Study Guide

The Girl on the Train Tough-o-Meter

By Paula Hawkins

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(4) Base Camp

Reading The Girl on the Train is easier than navigating the subway in NYC or figuring out the schedule of your average commuter rail system. It's a fairly short ride and is written in an accessible way. The book takes place in England, but there's nothing too British about the language, and although there are numerous descriptions of memory loss due to alcoholic blackouts, it describes alcoholism in an emotional way that is easy to understand without being too graphic.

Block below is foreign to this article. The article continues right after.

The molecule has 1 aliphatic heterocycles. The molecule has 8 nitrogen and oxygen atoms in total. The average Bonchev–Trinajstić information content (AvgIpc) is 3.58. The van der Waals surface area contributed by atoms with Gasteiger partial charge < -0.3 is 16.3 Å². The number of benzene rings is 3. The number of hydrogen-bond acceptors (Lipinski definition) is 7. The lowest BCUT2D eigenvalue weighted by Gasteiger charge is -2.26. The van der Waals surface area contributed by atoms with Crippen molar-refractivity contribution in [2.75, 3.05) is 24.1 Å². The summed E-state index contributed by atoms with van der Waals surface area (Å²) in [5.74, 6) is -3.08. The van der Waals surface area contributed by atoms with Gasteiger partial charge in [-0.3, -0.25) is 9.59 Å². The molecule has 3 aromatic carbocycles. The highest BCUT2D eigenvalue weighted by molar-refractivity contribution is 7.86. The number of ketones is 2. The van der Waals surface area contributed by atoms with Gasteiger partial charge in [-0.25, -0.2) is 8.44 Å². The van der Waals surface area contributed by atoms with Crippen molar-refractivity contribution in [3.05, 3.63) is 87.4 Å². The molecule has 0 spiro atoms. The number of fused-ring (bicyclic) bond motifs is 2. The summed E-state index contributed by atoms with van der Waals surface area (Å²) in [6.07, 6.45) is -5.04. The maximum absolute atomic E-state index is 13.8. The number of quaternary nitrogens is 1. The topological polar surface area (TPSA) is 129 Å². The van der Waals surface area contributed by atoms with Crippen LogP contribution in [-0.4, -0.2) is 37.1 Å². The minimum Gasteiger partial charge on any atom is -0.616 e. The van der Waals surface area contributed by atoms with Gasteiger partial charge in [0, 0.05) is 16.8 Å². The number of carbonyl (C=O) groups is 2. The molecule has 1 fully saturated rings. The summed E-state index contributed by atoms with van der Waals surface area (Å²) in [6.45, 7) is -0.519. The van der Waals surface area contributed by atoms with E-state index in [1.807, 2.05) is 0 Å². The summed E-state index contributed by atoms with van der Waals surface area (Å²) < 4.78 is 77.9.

In fact, all of the graphic scenes, whether it be sex, violence, or hangovers, occur off page, without our characters forced to dwell in the consequences. Rachel's blackouts cause memory gaps and Megan's deceitfulness can be confusing, but in a purposeful way—it takes a skilled author to confuse you without you even realizing you're confused until it's too late. All in all, this is a fast-paced page turner. Don't read it on an actual train, or you just may miss your stop.

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